As an educator, you are trying to provide students with the best educational experience, whether it be online or “in-seat.” Think of things you do in your real-life courses and how they can be translated into digital format. Do not be afraid to experiment. In the absence of meeting your students in a face to face course, how can higher education instructors make individualized connections with their students in the online course environment? Here are some ideas.
- Introduce yourself and demonstrate to the students that you have a passion for the subject of the course. Provide a video introduction. Provide your professional biography and a picture. Encourage students to do the same in the first discussion forum.
- Give students a choice. If you are an educator who truly differentiates, you will give students opportunities on assignments, projects, etc. Instead of authoring a paper every week, give students the choice of creating a short video, podcast, or presentation. Also, provide opportunities in disseminating information. Read this article or watch this video. Providing students with choices gives them an investment in the course.
- Review the instructions for assignments/discussion/assessments. Go over them and go over them again. Ensure that all instructions are clear and with step-by-step details, if necessary. Students can get easily frustrated when instructions are not clear.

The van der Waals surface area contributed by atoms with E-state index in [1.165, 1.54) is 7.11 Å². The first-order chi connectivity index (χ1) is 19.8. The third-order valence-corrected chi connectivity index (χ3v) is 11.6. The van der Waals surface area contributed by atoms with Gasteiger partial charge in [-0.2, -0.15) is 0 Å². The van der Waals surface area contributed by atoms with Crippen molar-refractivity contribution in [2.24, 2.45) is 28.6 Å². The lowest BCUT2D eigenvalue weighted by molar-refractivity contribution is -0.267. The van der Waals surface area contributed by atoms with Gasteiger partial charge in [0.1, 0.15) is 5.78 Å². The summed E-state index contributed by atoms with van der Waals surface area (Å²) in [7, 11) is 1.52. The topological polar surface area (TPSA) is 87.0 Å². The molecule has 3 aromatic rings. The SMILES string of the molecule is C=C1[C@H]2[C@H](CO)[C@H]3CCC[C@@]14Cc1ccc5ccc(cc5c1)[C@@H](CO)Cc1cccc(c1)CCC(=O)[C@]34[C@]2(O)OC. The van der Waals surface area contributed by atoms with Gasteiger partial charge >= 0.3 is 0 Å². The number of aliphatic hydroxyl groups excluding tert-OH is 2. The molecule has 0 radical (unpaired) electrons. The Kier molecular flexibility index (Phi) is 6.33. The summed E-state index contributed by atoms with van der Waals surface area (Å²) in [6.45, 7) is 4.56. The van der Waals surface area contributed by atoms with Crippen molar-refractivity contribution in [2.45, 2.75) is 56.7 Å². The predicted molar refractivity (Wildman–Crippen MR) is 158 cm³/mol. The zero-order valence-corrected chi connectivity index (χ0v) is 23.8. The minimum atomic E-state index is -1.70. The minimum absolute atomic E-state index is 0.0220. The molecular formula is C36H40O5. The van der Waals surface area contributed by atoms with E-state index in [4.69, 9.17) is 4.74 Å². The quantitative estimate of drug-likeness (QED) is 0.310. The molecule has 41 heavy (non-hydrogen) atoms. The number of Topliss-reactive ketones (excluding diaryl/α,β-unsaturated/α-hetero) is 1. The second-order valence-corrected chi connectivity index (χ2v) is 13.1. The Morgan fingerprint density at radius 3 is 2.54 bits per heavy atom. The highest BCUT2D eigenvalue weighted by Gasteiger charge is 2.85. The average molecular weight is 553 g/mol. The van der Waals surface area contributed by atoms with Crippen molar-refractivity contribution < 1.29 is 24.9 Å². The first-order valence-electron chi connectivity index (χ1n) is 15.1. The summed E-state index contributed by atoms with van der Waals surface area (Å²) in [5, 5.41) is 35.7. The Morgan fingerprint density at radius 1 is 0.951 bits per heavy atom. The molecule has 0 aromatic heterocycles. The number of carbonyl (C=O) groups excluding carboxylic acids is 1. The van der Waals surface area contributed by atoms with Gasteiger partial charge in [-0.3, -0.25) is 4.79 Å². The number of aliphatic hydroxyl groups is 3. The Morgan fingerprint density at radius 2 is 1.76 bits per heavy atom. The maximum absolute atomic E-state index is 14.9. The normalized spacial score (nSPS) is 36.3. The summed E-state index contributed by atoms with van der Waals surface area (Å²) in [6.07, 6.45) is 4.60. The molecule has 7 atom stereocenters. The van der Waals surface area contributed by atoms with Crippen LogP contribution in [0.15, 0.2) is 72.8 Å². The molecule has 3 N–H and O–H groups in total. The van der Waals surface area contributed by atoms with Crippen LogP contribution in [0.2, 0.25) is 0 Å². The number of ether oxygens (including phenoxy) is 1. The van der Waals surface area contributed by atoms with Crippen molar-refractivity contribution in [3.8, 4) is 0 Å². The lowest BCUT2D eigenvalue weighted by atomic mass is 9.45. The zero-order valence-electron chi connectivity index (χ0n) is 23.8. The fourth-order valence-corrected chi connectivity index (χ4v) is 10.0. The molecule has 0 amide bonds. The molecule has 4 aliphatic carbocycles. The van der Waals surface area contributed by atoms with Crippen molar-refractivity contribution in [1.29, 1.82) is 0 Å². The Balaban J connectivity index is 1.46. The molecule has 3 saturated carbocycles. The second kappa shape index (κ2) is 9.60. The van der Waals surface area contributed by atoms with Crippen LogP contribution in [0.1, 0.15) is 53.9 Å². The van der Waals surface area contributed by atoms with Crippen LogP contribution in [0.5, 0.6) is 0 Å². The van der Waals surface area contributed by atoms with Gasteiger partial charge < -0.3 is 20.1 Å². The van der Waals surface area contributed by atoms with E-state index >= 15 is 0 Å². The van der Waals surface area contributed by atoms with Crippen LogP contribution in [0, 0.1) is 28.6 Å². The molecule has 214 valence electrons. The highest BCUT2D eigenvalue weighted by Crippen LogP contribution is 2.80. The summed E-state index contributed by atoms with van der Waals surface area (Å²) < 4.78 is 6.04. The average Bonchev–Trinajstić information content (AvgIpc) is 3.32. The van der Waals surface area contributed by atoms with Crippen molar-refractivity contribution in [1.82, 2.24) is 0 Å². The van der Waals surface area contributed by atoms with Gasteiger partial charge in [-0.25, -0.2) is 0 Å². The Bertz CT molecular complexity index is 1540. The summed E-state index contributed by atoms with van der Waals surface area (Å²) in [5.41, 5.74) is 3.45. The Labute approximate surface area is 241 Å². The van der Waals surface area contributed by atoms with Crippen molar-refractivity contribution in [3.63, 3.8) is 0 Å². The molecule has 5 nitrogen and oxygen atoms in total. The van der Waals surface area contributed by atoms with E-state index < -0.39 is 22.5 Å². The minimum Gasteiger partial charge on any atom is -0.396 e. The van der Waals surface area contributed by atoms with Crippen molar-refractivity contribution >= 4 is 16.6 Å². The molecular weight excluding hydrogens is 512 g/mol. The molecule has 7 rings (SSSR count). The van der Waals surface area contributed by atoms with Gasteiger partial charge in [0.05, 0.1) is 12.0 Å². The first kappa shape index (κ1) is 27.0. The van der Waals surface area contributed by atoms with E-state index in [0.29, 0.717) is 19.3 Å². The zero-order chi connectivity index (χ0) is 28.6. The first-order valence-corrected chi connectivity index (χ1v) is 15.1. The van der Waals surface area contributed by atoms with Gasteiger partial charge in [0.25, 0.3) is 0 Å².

- Your online classroom is filled with students who learn in a variety of ways. Following the principles of Universal Design for Learning (2018), instructors can provide students with multiple means of engagement, representation, and express. This includes working in modalities such as videos, audio, presentation, and project choices that help engage and encourage learning for all students and preferences. Differentiating instruction will keep your students engaged. Engaged Students = Retained Students.
- At some point in childhood, everyone dreams of becoming a teacher. Grading papers, writing on chalkboards, going to the faculty room. This is where peer review comes in. Ask students to review each other’s work. You will find that they are fantastic kind and sensitive to one another. Provide guidelines or a simple rubric for evaluating assignments. Ask students to work together in small groups or pairings. This will give your online students a chance to network and learn about one another. Online learning doesn’t have to be solitary. Allow students to develop a community in your course.
Rose, D. (2018). Universal Design for Learning[Scholarly project]. In Center for Applied Special Technology. Retrieved December 20, 2018, from http://www.cast.org